‘No idea we had a monster under our roof’ say couple who took in Florida gunman

In this Feb. 17, 2018 photo, Kimberly and James Snead recount the day of the shooting at Marjory Stonemason Douglas High in Parkland, Fla., where 17 people were killed in a mass shooting. The Snead's, who had taken suspected gunman Nikolas Cruz in their home after his mother died, told the Sun-Sentinel newspaper they had no idea the extent of Cruz's issues. (Susan Stocker/South Florida Sun-Sentinel via AP)
Updated 19 February 2018
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‘No idea we had a monster under our roof’ say couple who took in Florida gunman

WASHINGTON: The couple who took in Florida school shooter Nikolas Cruz after his mother's death have described him as quirky but pleasant and seemingly on the right track, saying they had no idea they had a "monster living under our roof."
Cruz, 19, moved in with James and Kimberly Snead of Parkland, Florida in late November after his adoptive mother died earlier that month from complications of pneumonia, they told the South Florida Sun Sentinel in an interview published Sunday.
He was a friend of their son.
Prone to odd eating and sleeping habits and unused to any form of housework, he was nevertheless making progress in dealing with his grief and kept himself busy with adult education classes along with his job at a discount store, the couple said.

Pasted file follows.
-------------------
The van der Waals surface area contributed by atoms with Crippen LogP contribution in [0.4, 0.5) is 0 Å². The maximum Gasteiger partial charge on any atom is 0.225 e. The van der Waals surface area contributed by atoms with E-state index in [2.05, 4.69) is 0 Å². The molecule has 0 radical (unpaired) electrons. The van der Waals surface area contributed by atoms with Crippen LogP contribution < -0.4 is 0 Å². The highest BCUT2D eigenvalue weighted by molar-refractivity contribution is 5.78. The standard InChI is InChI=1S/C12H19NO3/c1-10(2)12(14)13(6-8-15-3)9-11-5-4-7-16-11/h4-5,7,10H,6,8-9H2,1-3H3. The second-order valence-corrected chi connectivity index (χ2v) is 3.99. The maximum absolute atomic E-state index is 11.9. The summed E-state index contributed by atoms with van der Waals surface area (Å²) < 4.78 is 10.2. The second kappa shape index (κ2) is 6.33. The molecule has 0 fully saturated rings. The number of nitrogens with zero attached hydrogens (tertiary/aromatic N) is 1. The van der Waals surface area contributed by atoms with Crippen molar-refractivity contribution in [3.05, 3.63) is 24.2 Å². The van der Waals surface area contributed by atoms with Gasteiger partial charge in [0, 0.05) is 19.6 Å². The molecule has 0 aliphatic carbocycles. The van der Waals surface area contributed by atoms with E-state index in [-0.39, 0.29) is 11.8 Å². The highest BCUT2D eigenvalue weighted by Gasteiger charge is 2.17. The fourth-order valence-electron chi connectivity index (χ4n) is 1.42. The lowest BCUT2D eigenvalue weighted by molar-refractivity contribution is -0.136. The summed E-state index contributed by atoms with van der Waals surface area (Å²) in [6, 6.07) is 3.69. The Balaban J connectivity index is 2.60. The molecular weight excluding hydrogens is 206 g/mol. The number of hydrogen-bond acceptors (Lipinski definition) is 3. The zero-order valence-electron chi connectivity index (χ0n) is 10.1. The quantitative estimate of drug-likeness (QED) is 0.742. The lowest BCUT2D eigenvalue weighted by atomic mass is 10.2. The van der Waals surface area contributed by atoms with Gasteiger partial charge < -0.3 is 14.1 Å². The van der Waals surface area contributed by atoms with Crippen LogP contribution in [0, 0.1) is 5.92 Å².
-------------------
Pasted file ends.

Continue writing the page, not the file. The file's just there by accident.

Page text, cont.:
"I told him there'd be rules and he followed every rule to the T," James Snead, 48, an army veteran and military intelligence analyst, told the paper.
"We had this monster living under our roof and we didn't know," added Kimberly Snead, 49, a neonatal nurse. "We didn't see this side of him."
Cruz killed 17 people at his former high school last Wednesday using an AR-15 rifle that he had legally purchased. It was the country's worst school massacre since the horror at Sandy Hook six years ago that left 26 dead.
He also owned several other guns including two other assault rifles as well as knives, according to the Sneads who own firearms themselves and did not find this unusual.
And his ultimate aim was to join the army and become an infantryman, something he had become excited about after a recent meeting with a military recruiter.
A profile has emerged of a troubled young man who was expelled from school last year for "disciplinary reasons."
The FBI admitted receiving a detailed warning last month about Cruz's gun ownership, erratic behavior, and disturbing social media posts, as well as the potential for him carrying out a school shooting.